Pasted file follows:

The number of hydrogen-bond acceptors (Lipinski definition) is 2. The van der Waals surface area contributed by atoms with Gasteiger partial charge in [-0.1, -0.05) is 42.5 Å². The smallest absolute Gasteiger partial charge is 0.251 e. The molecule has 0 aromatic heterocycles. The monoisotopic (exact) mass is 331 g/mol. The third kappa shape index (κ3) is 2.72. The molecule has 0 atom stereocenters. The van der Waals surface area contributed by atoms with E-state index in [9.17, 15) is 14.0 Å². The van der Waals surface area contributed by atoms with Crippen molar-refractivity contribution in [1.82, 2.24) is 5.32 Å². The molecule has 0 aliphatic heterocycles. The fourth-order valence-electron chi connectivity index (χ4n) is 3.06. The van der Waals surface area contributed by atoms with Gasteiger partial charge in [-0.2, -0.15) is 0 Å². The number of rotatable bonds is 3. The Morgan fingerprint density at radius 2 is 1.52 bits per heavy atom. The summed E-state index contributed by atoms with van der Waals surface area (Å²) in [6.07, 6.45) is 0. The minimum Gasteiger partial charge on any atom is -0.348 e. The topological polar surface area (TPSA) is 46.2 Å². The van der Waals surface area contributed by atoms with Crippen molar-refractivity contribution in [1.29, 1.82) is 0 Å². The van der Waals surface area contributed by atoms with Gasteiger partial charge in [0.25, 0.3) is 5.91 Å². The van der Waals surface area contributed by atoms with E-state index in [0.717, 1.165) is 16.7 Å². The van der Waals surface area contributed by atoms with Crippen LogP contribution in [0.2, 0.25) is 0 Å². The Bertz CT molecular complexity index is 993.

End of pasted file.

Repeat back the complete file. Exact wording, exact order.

The number of hydrogen-bond acceptors (Lipinski definition) is 2. The van der Waals surface area contributed by atoms with Gasteiger partial charge in [-0.1, -0.05) is 42.5 Å². The smallest absolute Gasteiger partial charge is 0.251 e. The molecule has 0 aromatic heterocycles. The monoisotopic (exact) mass is 331 g/mol. The third kappa shape index (κ3) is 2.72. The molecule has 0 atom stereocenters. The van der Waals surface area contributed by atoms with E-state index in [9.17, 15) is 14.0 Å². The van der Waals surface area contributed by atoms with Crippen molar-refractivity contribution in [1.82, 2.24) is 5.32 Å². The molecule has 0 aliphatic heterocycles. The fourth-order valence-electron chi connectivity index (χ4n) is 3.06. The van der Waals surface area contributed by atoms with Gasteiger partial charge in [-0.2, -0.15) is 0 Å². The number of rotatable bonds is 3. The Morgan fingerprint density at radius 2 is 1.52 bits per heavy atom. The summed E-state index contributed by atoms with van der Waals surface area (Å²) in [6.07, 6.45) is 0. The minimum Gasteiger partial charge on any atom is -0.348 e. The topological polar surface area (TPSA) is 46.2 Å². The van der Waals surface area contributed by atoms with Crippen molar-refractivity contribution in [1.29, 1.82) is 0 Å². The van der Waals surface area contributed by atoms with Gasteiger partial charge in [0.25, 0.3) is 5.91 Å². The van der Waals surface area contributed by atoms with E-state index in [0.717, 1.165) is 16.7 Å². The van der Waals surface area contributed by atoms with Crippen LogP contribution in [0.2, 0.25) is 0 Å². The Bertz CT molecular complexity index is 993.